Aspen Insurance Holdings Limited, the Bermudian insurance and reinsurance group, is taking steps to improve the performance of its property insurance book, beginning with the shuttering of its Bermuda-based U.S. property underwriting unit.
Aspen’s 2017 results were deeply disappointing, according to CEO Chris O’Kane, who said that the company was taking “a number of actions to improve our underwriting performance” which would be reflected in 2018 results.
The first of these appears to be the shuttering of the re/insurers Bermuda-based U.S. property insurance unit, which O’Kane said had delivered “considerable” underperformance recently.
O’Kane said that Aspen’s U.S. property insurance book has been the most disappointing part of the firms book lately, leading the company to take the step of halting underwriting this business from its Bermuda platform.
The company has confirmed that Aspen is seeking to reduce volatility within its global insurance book and that after the catastrophe losses of 2017, when Aspen took a particularly large hit, the firm has decided to try to control its U.S. property insurance book.
The first action taken is to cease underwriting property insurance on the Aspen Bermuda platform immediately, the firm said in a statement.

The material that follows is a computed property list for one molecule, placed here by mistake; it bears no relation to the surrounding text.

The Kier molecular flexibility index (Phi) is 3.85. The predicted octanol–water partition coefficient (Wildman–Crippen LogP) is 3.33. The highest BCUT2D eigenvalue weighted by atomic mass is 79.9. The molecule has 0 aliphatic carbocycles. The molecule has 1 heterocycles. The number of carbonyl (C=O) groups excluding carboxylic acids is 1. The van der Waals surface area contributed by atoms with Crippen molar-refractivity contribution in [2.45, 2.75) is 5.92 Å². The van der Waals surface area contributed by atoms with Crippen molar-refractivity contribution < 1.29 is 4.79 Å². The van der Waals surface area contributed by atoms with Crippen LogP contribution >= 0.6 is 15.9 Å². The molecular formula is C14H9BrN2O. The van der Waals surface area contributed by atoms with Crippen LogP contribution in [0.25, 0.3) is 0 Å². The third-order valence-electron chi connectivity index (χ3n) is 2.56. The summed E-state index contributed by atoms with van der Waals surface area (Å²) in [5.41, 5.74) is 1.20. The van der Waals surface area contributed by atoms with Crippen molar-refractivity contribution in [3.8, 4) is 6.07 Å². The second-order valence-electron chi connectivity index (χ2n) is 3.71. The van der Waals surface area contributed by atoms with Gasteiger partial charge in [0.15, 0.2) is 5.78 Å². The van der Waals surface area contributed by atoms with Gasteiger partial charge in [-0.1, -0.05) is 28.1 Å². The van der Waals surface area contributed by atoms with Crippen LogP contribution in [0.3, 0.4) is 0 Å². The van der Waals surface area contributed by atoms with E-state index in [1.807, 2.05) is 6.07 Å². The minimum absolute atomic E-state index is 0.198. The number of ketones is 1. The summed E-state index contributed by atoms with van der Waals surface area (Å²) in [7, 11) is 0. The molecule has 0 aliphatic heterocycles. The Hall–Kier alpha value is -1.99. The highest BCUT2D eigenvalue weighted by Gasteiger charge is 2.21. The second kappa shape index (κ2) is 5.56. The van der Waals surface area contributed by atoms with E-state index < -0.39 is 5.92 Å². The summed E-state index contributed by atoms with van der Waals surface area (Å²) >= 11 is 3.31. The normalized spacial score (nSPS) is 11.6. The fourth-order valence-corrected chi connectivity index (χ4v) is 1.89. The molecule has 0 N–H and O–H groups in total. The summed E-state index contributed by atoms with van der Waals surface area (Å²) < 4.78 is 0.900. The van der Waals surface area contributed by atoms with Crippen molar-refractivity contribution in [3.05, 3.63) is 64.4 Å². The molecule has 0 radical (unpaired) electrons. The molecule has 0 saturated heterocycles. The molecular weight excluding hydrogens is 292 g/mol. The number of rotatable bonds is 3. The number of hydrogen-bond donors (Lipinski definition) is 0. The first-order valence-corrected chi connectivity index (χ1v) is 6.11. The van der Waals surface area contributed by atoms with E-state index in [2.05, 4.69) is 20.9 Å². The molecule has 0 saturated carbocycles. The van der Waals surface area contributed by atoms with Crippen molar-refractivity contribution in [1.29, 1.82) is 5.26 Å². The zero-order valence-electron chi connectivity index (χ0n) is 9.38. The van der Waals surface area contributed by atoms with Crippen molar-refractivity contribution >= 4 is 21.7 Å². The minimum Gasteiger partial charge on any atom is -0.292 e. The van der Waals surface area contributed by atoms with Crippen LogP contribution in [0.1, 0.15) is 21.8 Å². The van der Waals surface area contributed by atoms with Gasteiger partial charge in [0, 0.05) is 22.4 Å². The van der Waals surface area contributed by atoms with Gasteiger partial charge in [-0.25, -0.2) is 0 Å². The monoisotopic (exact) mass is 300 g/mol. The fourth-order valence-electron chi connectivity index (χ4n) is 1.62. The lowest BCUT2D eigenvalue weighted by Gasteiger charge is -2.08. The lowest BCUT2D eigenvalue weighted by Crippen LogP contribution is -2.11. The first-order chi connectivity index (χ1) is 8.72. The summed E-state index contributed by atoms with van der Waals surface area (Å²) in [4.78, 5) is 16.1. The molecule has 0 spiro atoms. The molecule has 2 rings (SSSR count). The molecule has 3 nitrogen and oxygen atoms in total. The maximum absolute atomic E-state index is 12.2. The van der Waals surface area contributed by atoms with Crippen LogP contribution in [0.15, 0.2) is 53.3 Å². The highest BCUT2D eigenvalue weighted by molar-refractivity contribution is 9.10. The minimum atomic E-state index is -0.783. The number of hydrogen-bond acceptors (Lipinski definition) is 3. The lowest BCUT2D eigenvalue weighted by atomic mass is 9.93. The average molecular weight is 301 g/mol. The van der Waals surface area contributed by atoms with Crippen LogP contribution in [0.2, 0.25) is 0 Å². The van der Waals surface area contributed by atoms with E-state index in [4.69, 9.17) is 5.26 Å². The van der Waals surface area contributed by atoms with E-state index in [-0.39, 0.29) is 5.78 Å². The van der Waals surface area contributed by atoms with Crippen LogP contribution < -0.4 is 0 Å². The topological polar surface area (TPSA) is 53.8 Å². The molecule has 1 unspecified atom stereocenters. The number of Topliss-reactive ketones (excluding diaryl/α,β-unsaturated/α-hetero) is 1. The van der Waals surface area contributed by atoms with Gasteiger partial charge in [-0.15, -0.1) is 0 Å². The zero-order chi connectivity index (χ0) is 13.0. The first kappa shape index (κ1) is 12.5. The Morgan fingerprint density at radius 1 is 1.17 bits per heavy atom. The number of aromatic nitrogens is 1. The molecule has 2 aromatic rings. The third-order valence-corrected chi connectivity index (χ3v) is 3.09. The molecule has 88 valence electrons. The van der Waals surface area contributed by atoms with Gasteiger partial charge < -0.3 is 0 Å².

Aspen noted that the Bermuda underwritten book of U.S. property insurance risks is only a small part of its overall U.S. property platform, with the rest of the book unaffected.
Aspen’s insurance business has undergone leadership changes recently as well, with Stephen Postlewhite, the Chief Executive Officer of Aspen Insurance, leaving the business recently and David Cohen, President and Chief Underwriting Officer of Aspen Insurance, set to lead that business on a day-to-day basis.
Aspen said it has let one of the Bermuda property team go, Stephanie Law, while two others would be staying on to manage the transition, Natasha Pethick and Allison Bassett. The company said that underwriting expertise was not a driver of its decision to shutter the Bermuda property insurance unit, saying that the talent had been outstanding.
Aspen underwrites U.S. property insurance business, largely excess and surplus lines, from its Atlanta office and this business has been unaffected by these changes so far.
O’Kane insisted on the firm’s recent earnings call that steps would be taken to reduce volatility and to shed underperforming business from its book, as it looks to target only the best risk adjusted returns.
He said this will involve a gradual shift away from catastrophe exposed property accounts as well, so it seems more portfolio changes are to be expected.
The poor 2017 performance of this property insurance book could also see Aspen looking to harness more reinsurance and retrocession, as a way to continue to write catastrophe exposed property while passing on the volatility to those better able to manage it and with the appetite to hold these peak U.S. cat risks.